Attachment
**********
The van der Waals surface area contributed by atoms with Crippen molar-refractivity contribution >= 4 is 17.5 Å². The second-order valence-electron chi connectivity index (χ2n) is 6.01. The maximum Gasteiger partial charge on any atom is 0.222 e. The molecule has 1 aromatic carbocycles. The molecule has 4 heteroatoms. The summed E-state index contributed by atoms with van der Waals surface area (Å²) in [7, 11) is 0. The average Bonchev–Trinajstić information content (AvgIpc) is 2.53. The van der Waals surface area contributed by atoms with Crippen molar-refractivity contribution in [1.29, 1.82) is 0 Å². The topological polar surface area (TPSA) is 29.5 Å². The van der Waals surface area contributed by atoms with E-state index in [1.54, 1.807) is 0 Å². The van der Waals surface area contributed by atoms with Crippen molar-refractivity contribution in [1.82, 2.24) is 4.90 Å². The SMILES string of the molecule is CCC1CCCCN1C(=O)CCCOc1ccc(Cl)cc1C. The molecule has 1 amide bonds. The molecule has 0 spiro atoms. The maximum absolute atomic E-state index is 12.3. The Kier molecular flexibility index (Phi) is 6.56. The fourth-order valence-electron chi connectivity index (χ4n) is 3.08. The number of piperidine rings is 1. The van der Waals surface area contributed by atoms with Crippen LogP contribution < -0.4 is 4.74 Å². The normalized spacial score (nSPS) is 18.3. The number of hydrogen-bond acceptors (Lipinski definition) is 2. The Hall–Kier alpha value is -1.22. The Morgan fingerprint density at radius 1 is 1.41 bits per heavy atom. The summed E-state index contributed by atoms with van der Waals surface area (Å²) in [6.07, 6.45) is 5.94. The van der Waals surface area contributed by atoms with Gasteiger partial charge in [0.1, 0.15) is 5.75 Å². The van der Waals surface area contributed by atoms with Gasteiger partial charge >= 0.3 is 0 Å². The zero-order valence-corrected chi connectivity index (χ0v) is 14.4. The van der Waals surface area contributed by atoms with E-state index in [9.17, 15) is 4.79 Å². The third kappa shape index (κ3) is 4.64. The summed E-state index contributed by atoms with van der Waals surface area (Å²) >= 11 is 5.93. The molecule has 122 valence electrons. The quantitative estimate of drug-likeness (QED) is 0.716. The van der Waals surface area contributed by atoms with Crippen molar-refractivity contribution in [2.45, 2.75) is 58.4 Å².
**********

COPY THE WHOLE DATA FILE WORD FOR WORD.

The van der Waals surface area contributed by atoms with Crippen molar-refractivity contribution >= 4 is 17.5 Å². The second-order valence-electron chi connectivity index (χ2n) is 6.01. The maximum Gasteiger partial charge on any atom is 0.222 e. The molecule has 1 aromatic carbocycles. The molecule has 4 heteroatoms. The summed E-state index contributed by atoms with van der Waals surface area (Å²) in [7, 11) is 0. The average Bonchev–Trinajstić information content (AvgIpc) is 2.53. The van der Waals surface area contributed by atoms with Crippen molar-refractivity contribution in [1.29, 1.82) is 0 Å². The topological polar surface area (TPSA) is 29.5 Å². The van der Waals surface area contributed by atoms with E-state index in [1.54, 1.807) is 0 Å². The van der Waals surface area contributed by atoms with Crippen molar-refractivity contribution in [1.82, 2.24) is 4.90 Å². The SMILES string of the molecule is CCC1CCCCN1C(=O)CCCOc1ccc(Cl)cc1C. The molecule has 1 amide bonds. The molecule has 0 spiro atoms. The maximum absolute atomic E-state index is 12.3. The Kier molecular flexibility index (Phi) is 6.56. The fourth-order valence-electron chi connectivity index (χ4n) is 3.08. The number of piperidine rings is 1. The van der Waals surface area contributed by atoms with Crippen LogP contribution < -0.4 is 4.74 Å². The normalized spacial score (nSPS) is 18.3. The number of hydrogen-bond acceptors (Lipinski definition) is 2. The Hall–Kier alpha value is -1.22. The Morgan fingerprint density at radius 1 is 1.41 bits per heavy atom. The summed E-state index contributed by atoms with van der Waals surface area (Å²) in [6.07, 6.45) is 5.94. The van der Waals surface area contributed by atoms with Gasteiger partial charge in [0.1, 0.15) is 5.75 Å². The van der Waals surface area contributed by atoms with Gasteiger partial charge >= 0.3 is 0 Å². The zero-order valence-corrected chi connectivity index (χ0v) is 14.4. The van der Waals surface area contributed by atoms with E-state index in [9.17, 15) is 4.79 Å². The third kappa shape index (κ3) is 4.64. The summed E-state index contributed by atoms with van der Waals surface area (Å²) >= 11 is 5.93. The molecule has 122 valence electrons. The quantitative estimate of drug-likeness (QED) is 0.716. The van der Waals surface area contributed by atoms with Crippen molar-refractivity contribution in [2.45, 2.75) is 58.4 Å².